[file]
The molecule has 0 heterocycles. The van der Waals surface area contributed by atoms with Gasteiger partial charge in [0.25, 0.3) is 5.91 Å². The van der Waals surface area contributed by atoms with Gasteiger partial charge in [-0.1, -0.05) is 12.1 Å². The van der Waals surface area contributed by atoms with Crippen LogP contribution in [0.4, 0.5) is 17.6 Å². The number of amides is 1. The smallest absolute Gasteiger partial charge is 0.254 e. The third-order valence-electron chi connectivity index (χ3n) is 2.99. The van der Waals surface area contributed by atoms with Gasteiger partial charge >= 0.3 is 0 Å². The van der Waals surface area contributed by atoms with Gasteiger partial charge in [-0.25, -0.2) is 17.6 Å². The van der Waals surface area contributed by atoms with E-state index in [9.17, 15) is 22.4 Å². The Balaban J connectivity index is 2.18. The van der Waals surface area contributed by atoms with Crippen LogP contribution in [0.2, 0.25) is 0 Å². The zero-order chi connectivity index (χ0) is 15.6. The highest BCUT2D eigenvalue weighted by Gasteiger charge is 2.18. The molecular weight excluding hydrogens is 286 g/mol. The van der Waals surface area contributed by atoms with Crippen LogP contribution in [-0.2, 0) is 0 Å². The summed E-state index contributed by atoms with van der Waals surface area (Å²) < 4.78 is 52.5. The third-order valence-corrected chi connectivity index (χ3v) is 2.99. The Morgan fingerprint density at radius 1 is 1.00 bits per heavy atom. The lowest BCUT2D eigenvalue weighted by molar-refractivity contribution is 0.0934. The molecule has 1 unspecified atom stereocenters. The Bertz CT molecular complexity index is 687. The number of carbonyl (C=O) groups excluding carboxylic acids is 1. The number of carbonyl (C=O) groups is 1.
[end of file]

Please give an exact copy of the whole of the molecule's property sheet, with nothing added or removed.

The molecule has 0 heterocycles. The van der Waals surface area contributed by atoms with Gasteiger partial charge in [0.25, 0.3) is 5.91 Å². The van der Waals surface area contributed by atoms with Gasteiger partial charge in [-0.1, -0.05) is 12.1 Å². The van der Waals surface area contributed by atoms with Crippen LogP contribution in [0.4, 0.5) is 17.6 Å². The number of amides is 1. The smallest absolute Gasteiger partial charge is 0.254 e. The third-order valence-electron chi connectivity index (χ3n) is 2.99. The van der Waals surface area contributed by atoms with Gasteiger partial charge >= 0.3 is 0 Å². The van der Waals surface area contributed by atoms with Gasteiger partial charge in [-0.25, -0.2) is 17.6 Å². The van der Waals surface area contributed by atoms with E-state index in [9.17, 15) is 22.4 Å². The Balaban J connectivity index is 2.18. The van der Waals surface area contributed by atoms with Crippen LogP contribution in [0.2, 0.25) is 0 Å². The zero-order chi connectivity index (χ0) is 15.6. The highest BCUT2D eigenvalue weighted by Gasteiger charge is 2.18. The molecular weight excluding hydrogens is 286 g/mol. The van der Waals surface area contributed by atoms with Crippen LogP contribution in [-0.2, 0) is 0 Å². The summed E-state index contributed by atoms with van der Waals surface area (Å²) < 4.78 is 52.5. The third-order valence-corrected chi connectivity index (χ3v) is 2.99. The Morgan fingerprint density at radius 1 is 1.00 bits per heavy atom. The lowest BCUT2D eigenvalue weighted by molar-refractivity contribution is 0.0934. The molecule has 1 unspecified atom stereocenters. The Bertz CT molecular complexity index is 687. The number of carbonyl (C=O) groups excluding carboxylic acids is 1. The number of carbonyl (C=O) groups is 1.